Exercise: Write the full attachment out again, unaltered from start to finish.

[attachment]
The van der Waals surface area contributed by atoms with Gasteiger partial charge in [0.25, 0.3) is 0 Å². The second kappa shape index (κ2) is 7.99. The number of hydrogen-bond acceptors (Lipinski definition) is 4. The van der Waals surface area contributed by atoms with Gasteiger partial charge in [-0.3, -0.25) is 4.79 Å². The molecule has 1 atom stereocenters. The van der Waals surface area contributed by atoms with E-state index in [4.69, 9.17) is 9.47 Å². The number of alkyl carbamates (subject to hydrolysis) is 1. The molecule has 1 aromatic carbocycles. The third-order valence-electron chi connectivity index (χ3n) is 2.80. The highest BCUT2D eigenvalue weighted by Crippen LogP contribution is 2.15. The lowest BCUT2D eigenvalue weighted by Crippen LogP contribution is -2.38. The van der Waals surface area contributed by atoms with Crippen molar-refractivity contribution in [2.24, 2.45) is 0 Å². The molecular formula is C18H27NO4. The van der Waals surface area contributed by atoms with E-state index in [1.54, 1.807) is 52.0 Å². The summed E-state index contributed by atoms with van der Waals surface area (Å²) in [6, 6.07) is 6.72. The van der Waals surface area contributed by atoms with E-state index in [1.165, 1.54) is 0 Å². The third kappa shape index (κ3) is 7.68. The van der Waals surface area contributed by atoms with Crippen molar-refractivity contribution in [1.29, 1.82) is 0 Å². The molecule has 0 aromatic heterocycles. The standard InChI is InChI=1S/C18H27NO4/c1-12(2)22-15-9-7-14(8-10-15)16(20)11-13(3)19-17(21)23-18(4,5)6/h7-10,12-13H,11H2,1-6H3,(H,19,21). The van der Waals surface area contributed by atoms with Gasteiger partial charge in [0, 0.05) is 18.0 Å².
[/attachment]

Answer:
The van der Waals surface area contributed by atoms with Gasteiger partial charge in [0.25, 0.3) is 0 Å². The second kappa shape index (κ2) is 7.99. The number of hydrogen-bond acceptors (Lipinski definition) is 4. The van der Waals surface area contributed by atoms with Gasteiger partial charge in [-0.3, -0.25) is 4.79 Å². The molecule has 1 atom stereocenters. The van der Waals surface area contributed by atoms with E-state index in [4.69, 9.17) is 9.47 Å². The number of alkyl carbamates (subject to hydrolysis) is 1. The molecule has 1 aromatic carbocycles. The third-order valence-electron chi connectivity index (χ3n) is 2.80. The highest BCUT2D eigenvalue weighted by Crippen LogP contribution is 2.15. The lowest BCUT2D eigenvalue weighted by Crippen LogP contribution is -2.38. The van der Waals surface area contributed by atoms with Crippen molar-refractivity contribution in [2.24, 2.45) is 0 Å². The molecular formula is C18H27NO4. The van der Waals surface area contributed by atoms with E-state index in [1.54, 1.807) is 52.0 Å². The summed E-state index contributed by atoms with van der Waals surface area (Å²) in [6, 6.07) is 6.72. The van der Waals surface area contributed by atoms with E-state index in [1.165, 1.54) is 0 Å². The third kappa shape index (κ3) is 7.68. The van der Waals surface area contributed by atoms with Crippen molar-refractivity contribution in [1.29, 1.82) is 0 Å². The molecule has 0 aromatic heterocycles. The standard InChI is InChI=1S/C18H27NO4/c1-12(2)22-15-9-7-14(8-10-15)16(20)11-13(3)19-17(21)23-18(4,5)6/h7-10,12-13H,11H2,1-6H3,(H,19,21). The van der Waals surface area contributed by atoms with Gasteiger partial charge in [0, 0.05) is 18.0 Å².